Tag Archives: federal policy committee

Federal Policy Committee meeting report

This report concerns the meeting of the FPC that took place on 23rd March 2016. This was not the best-attended meeting of the cycle but there were some very interesting discussions nonetheless.

Consultation Session on Liberty and Security Working Group Paper

Brian Paddick attended to offer the committee an opportunity to comment on the consultation paper that was taken to Spring Conference by his working group. The consultation session at Spring Conference was standing room only and there were a number of views expressed in that meeting.

Brian explained that the Investigatory Powers Bill is starting its committee session in the Commons shortly. The committee was delighted to hear that the chair is to be Nadine Dorries MP.

Members of the committee made a number of points in response to the consultation. There were comments surrounding the rushed nature of the legislation, the need to keep the rhetoric on the proposed powers proportionate to the threat, the issues in relation to bulk retention and the privacy implications thereof. There were also comments about the need to ensure that legal professional privilege is inviolable,that there should be proper judicial oversight with submissions potentially being made by special advocates for the other side and the need to ensure that there are no hidden ‘back doors’ into encrypted data. Others made comments about identifying those things that we disagree with and those things where there is a debate to be had about the detail, for example judges versus minsters issuing authorisations. Others queried the effectiveness of the measures and made the point that the provisions may have a disproportionate effect on minority communities.

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Reminder: How to contribute to the Federal Policy’s Agenda 2020

The Federal Policy Committee (FPC) is presently in the process of a major review exercise called ‘Agenda 2020’ to consider,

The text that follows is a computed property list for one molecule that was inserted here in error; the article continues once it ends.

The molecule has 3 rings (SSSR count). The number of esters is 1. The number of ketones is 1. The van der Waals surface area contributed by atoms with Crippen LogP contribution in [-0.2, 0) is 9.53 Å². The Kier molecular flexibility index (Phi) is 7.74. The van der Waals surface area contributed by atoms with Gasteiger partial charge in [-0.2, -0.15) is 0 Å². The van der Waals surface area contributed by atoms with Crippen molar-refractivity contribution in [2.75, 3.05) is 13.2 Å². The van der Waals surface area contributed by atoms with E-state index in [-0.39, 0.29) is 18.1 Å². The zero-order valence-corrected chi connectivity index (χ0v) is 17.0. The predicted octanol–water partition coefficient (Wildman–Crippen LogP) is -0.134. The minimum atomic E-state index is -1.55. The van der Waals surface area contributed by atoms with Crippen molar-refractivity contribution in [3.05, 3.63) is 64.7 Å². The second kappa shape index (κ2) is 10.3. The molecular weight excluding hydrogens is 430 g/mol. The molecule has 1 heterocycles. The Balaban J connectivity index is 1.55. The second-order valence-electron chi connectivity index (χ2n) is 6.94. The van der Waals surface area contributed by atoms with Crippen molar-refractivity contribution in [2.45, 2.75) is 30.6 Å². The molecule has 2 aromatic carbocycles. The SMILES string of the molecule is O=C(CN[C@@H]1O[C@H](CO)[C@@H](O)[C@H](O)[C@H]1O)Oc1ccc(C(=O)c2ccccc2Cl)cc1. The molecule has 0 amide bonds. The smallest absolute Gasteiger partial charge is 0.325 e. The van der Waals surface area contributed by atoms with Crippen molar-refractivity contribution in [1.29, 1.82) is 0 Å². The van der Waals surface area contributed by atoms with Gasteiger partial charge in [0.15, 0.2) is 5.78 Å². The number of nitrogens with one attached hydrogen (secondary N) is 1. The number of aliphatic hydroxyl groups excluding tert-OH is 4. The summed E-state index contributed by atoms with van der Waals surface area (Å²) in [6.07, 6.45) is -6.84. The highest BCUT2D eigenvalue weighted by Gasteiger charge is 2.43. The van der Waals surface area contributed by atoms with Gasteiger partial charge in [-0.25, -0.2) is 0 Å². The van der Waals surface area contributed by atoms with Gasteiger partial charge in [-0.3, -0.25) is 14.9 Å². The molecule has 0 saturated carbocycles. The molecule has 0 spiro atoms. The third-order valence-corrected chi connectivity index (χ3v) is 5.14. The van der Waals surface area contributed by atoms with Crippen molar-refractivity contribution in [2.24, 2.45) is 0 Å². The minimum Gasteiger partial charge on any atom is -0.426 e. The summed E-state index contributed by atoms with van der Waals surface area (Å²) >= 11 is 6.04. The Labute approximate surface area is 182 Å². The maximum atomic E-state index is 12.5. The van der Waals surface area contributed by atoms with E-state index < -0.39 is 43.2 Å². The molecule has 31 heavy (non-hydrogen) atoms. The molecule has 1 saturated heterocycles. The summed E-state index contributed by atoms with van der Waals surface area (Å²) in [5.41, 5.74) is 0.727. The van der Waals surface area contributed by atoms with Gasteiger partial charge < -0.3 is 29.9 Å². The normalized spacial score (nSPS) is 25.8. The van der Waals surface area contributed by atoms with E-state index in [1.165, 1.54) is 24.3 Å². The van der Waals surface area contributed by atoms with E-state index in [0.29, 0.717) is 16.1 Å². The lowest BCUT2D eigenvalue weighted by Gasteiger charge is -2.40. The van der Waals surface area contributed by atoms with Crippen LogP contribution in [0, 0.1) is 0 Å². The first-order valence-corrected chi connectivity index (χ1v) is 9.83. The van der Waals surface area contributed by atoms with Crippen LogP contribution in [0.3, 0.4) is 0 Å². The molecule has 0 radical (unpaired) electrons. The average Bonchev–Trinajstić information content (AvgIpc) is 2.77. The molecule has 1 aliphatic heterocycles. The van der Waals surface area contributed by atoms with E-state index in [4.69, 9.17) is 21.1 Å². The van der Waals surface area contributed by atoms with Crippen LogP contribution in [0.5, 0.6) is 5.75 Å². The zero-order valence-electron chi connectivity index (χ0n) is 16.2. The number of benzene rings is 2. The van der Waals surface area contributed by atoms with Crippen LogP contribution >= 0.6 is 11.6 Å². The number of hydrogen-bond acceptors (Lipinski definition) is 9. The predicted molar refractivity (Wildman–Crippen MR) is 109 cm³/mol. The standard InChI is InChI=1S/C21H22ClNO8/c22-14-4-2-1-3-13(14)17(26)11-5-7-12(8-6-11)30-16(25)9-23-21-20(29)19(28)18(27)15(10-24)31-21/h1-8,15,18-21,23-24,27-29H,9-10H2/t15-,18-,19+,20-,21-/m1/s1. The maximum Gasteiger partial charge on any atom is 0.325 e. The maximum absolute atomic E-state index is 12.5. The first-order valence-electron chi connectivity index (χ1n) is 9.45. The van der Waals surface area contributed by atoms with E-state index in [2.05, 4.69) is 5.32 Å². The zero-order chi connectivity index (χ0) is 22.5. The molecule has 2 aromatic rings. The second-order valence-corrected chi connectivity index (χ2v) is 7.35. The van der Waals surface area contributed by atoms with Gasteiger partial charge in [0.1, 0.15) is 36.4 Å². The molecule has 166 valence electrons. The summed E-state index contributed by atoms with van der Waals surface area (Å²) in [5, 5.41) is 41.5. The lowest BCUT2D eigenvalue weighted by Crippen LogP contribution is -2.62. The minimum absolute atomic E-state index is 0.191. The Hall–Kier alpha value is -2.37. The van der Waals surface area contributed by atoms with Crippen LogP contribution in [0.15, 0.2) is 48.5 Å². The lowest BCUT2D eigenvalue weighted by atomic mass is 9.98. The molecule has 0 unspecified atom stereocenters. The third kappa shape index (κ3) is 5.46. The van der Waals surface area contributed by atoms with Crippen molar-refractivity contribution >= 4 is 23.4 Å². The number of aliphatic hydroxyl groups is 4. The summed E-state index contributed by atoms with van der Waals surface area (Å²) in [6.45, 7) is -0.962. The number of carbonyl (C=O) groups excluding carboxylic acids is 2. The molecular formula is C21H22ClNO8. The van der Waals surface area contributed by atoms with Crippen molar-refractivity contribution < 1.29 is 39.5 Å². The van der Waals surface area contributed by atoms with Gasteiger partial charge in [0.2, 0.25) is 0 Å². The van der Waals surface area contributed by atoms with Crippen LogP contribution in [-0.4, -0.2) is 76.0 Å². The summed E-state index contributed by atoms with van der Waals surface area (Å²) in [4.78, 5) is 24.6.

• The challenges that the United Kingdom will face over the coming years, (economic, social, environmental, political), and, in the light of it, to prepare,
  • A statement of the distinctively Liberal Democrat approach and,
  • A map of the policy development that the FPC needs to carry out in order to achieve it.

Given what happened to the party in May, it is now more important than ever that we assert our own identity and project to the electorate what it means to be a Liberal Democrat and why the country needs Liberal Democrats.

The Agenda 2020 group (of which I am a member) has put together a paper for discussion.  It was the subject of two very lively sessions at conference and now it is out for wider consultation from members of the party.  We really want to hear your views.

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Conference Countdown 2015: Agenda 2020 at conference: your chance to have your say

We’ve written here before about the Federal Policy Committee’s ‘Agenda 2020’ exercise – a major consultation within the party on Liberal Democrats’ basic beliefs, values and approaches. Our political philosophy is the backbone around which we build our policies on specific issues, and a vital part of our fightback.

A short consultation paper, Agenda 2020, and an accompanying set of essays setting out the personal opinions of a range of individuals within the party are both available on the party website.

The paper sets out a brief description of the Liberal Democrat philosophy and outlines the policy challenges the country, and the party, will face over the next five years. Responses to the paper can be submitted via the website, but we are also discussing it at two consultative sessions during the Bournemouth conference. Each of them will give you an opportunity to give us your thoughts on what’s in the paper, what you like, what you don’t like, and what’s missing.

It’s not terribly obvious from the conference agenda how the sessions will be run, so we thought it would be useful to outline them here.

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A chance to help shape Liberal Democrat policy on social security, privacy and sex work

The party’s Federal Policy Committee is looking for party members to take part in policy working groups to develop policy in three particular areas: